Using Home Remedies to Relieve a Throat Pain
1.Gargle to help reduce swelling and relieve pain. Mix 1 teaspoon of salt into 8 ounces of warm water. Take the liquid into the back of your throat, gargle with your head turned slightly up, and spit the water out. Gargle once every hour or so. You should wash your mouth out after so your mouth doesn’t taste too bad.
2. Use nonprescription throat lozenges for relief. Many herbal lozenges that you can buy over the counter contain analgesics like lemon or honey.
- Some throat lozenges, like Sucrets Maximum Strength or Spec-T, are safe and effective and contain medicine (local anesthetic) that numbs the throat to soothe the pain.
- Try not to consume analgesic lozenges for more than three days, as the anesthetics could mask a serious bacterial infection such as Streptococcus (strep throat) that needs medical intervention.
3. Use throat sprays for relief. Like lozenges, throat sprays such as Cepacol, help relieve pain by numbing the lining of the throat. Follow instructions on labeling for proper dosage, and consult a doctor or pharmacist for information regarding use with other medications and/or remedies.
4. Soothe your throat pain with a warm compress. You can soothe pain on the inside of your throat with warm tea, lozenges, and throat sprays, but how about attacking the pain from the outside? Wrap a warm compress around the outside of your throat. This could be a warm heating pad, a hot water bottle, or a warm, damp cloth.
5. Make a compress out of chamomile. Make a batch of chamomile tea (or soak 1 tablespoon of dried chamomile flowers in one to two cups of boiling water and let steep). Once the tea is warm enough to touch, soak a clean towel in the tea, wring it out, and apply it to the neck area. Leave it there for 30-45 minutes and repeat several times a day, if you need to. Alternatively, you can buy chamomile flowers put them in a teapot, and let them sit for five minutes in hot water.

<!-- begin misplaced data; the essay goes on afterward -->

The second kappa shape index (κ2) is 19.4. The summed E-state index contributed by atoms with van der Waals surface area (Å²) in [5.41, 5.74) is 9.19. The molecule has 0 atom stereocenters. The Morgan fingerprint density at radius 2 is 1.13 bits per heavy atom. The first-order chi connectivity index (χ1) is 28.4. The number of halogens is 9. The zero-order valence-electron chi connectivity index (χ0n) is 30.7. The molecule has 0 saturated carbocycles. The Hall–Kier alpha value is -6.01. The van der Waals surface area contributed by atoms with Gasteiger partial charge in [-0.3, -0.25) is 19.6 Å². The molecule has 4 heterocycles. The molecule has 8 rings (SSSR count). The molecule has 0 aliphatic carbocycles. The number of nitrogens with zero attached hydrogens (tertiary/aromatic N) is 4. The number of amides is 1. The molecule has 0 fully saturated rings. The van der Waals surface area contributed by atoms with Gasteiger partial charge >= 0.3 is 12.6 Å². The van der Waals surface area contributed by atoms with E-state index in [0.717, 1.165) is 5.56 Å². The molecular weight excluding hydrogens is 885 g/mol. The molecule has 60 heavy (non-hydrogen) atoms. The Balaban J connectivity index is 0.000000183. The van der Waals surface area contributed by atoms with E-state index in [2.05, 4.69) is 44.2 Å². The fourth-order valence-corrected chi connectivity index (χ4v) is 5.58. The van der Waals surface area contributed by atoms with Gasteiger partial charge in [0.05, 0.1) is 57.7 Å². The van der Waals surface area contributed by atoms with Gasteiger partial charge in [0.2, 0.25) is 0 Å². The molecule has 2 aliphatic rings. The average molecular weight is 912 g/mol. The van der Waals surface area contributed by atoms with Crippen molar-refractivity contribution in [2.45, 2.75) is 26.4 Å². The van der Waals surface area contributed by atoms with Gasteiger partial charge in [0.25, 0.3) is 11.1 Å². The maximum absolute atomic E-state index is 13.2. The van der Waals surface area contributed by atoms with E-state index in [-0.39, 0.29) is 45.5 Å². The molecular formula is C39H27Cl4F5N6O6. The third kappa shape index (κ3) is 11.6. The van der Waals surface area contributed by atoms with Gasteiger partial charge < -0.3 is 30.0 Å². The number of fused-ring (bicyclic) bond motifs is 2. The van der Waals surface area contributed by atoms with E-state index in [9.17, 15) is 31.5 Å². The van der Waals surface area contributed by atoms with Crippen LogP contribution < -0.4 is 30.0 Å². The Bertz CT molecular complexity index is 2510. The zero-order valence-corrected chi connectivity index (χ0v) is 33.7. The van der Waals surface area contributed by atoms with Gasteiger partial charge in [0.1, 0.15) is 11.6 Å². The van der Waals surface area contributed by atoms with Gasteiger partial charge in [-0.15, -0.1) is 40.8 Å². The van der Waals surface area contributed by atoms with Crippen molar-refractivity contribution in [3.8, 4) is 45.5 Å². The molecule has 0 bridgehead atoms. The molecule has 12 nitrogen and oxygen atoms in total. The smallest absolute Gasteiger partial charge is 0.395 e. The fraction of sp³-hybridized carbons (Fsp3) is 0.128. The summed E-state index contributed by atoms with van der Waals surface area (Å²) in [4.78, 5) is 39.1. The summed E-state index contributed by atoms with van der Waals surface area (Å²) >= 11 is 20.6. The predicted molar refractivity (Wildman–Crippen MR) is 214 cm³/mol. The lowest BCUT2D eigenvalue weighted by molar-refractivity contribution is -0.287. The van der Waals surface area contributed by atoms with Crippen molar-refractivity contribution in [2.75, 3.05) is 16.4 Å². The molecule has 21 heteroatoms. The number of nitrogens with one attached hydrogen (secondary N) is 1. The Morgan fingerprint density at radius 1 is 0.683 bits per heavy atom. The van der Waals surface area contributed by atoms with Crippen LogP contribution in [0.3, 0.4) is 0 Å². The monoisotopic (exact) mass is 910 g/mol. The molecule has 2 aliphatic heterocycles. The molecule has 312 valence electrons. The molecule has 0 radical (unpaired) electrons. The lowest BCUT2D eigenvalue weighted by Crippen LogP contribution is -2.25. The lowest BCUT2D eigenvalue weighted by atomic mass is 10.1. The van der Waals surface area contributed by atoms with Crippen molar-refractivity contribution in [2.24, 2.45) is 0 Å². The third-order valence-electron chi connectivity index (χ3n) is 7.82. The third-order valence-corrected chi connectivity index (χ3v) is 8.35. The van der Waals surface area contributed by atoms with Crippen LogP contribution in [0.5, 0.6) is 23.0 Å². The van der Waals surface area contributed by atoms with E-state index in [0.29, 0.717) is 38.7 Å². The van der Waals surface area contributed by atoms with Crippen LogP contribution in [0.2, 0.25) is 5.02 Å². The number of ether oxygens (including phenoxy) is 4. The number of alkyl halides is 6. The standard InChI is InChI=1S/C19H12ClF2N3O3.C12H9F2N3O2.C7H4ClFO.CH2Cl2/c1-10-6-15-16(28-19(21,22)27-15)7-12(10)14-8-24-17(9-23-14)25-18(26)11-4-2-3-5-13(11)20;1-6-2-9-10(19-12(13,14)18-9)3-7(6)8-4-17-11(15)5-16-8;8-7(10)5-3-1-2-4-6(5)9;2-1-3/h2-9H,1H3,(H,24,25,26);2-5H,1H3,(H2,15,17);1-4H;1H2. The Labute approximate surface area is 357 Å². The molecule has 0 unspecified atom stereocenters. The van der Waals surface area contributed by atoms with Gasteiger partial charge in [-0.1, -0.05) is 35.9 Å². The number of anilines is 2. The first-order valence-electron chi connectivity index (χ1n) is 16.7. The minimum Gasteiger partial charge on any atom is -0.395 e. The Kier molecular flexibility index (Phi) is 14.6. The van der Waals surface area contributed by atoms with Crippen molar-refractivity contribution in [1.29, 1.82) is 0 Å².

- Make a plaster with sea salt and water. Mix 2 cups sea salt with 5 to 6 tablespoons (73.9 to 88.7 ml) lukewarm water to create a damp, but not wet, mixture. Put the salt in the center of a clean dishtowel. Roll the towel along its longer side and wrap the towel around your neck. Cover the plaster with another dry towel. Leave it on for as long as you wish.
Use humidifiers or steam treatments for relief. Warm or cool mist moving through a humidifier can help soothe your throat, although take care not to make your room uncomfortably cold or damp.
Use a steam treatment with warm water and a dishtowel. Bring 2-3 cups of water to a soft boil and remove from heat. (Optional: steep chamomile, ginger, or lemon tea in the water.) Let rest for about 5 minutes. Put your hand over the steam coming off the water to test if it is too hot. Pour the water into a large bowl, drape a clean dishtowel over your head, and bring your covered head over the steam issuing from the bowl. Breathe deeply through your mouth and nose for 5-10 minutes. Repeat as necessary.
- Take acetaminophen or ibuprofen. For pain relief, it’s okay to take acetaminophen and ibuprofen. Avoid giving children under the age of 20 any aspirin. The combination has been linked to a serious condition called Reye syndrome. Follow the dosage instructions on the label exactly.
- Relieving Your Sore Throat with General Health Practices
गले में दर्द से तुरंत राहत
- Get plenty of rest. Try to sleep during the day, if possible, and maintain your regular sleeping schedule for the night. Shoot to sleep more than your usual daily allotment, about 11-13 hours while symptoms last.
- Wash or sanitize your hands frequently. It’s no secret that our hands are vectors for bacteria: We touch our face and other objects, increasing the likelihood of spreading bacteria. Wash your hands frequently if you have a sore throat or cold to prevent as much bacterial transmission.
Drink plenty of fluids, especially water. Water may help thin secretions in the throat, and warmer fluids help soothe irritation in the throat. Hydrating your body will help it fight off infections and clear the sore throat quickly.
Drinking electrolyte-rich sports drinks, such as Gatorade, will help your body replenish the salts, sugars, and other necessary minerals it needs to fight the sore throat.